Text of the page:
IT and Telecom professionals have long been infatuated with the concept commonly referred to as QoS (which stands for Quality of Service). Of course ensuring that Voice over IP meets high voice quality requirements is a key concern when it comes to designing networks. New QoS protocols: Differentiated Services (DiffServ), the Label Distribution Protocol (LDP) and the once almost forgotten Resource Reservation Protocol (RSVP) have been designed by some of the brightest minds in IP networking and data processing.
But here is the thing: even though every modern switch or router and every server can classify traffic by QoS standards, there is no way to make sure that QoS will work across different IP networks.
The problem with QoS lies in agreements between Internet Service Providers, and their different approaches to implementing routing protocols. Not only must service providers be in agreement on QoS standards but they also need to negotiate peering policies that would treat classes of traffic consistently the same way across the Internet and govern the billing for transporting one another’s traffic at different levels. This makes peering much more complicated. Already peering is not a standards-based process. The Internet is decentralized and each service provider/carrier plays by a different set of rules. An independent negotiation takes place every time a provider wishes to peer or even purchase service from another provider and a great connection with some is not indicative of the same with others.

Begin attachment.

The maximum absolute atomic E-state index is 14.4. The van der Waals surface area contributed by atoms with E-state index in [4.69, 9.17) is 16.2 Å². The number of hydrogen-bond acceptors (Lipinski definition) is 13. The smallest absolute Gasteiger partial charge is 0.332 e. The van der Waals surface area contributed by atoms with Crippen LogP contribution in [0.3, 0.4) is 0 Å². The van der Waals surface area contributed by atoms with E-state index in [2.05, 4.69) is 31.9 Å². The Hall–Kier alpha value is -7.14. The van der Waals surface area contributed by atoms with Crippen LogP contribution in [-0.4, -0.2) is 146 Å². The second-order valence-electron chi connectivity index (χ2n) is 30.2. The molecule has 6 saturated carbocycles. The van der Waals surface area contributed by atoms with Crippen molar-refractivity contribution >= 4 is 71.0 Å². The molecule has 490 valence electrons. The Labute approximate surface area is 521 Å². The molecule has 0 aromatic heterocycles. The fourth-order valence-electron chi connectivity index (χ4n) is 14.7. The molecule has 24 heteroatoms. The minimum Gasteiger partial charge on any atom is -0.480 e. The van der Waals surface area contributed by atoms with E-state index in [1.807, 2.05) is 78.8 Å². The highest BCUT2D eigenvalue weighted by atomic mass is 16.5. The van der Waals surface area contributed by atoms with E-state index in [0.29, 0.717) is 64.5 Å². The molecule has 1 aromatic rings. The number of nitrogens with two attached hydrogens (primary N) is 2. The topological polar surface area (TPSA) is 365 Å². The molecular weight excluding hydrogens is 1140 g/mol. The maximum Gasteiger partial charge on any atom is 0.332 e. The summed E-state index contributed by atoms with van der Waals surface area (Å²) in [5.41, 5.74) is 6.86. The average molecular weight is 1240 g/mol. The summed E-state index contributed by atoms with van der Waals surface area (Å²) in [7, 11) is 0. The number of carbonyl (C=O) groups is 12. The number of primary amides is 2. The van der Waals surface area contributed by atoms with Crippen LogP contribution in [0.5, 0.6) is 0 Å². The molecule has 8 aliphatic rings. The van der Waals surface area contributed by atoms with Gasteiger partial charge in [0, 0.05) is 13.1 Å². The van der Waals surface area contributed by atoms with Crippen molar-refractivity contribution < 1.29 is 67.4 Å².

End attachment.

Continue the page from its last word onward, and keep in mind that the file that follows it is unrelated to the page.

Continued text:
Even with all the promise brought by QoS, some experts question whether QoS is merely a short-term fix than a long-term solution to the Internet traffic congestion problem. New Wide Area Network technologies such as wave division multiplexing are becoming available to ISP networks, solving the congestion problem merely with increased capacity.
When it comes to ensuring SLA over the last mile – choosing between Comcast cable modem, AT&T DSL and/or a T1 connection can be complicated for Internet users of today. That’s because each type of connection offers unique benefits to consider and a Comcast connection may not provide QoS. At the same time with the advent of DOCSIS 3.0 technology, Comcast cable modems can access Internet at speeds reaching 50 Mbps. With bursts like this it is easy to forget, that connection speeds of cable modems can be affected by many factors and that, like DSL, these connections are shared among multiple users.
In my 8 years of watching Voice and Video over IP and implementations I have seen our customer’s IT managers and engineers get completely wrapped up in QoS hype forgetting that it only provides benefit when the network is congested. Otherwise it becomes just another thing to manage.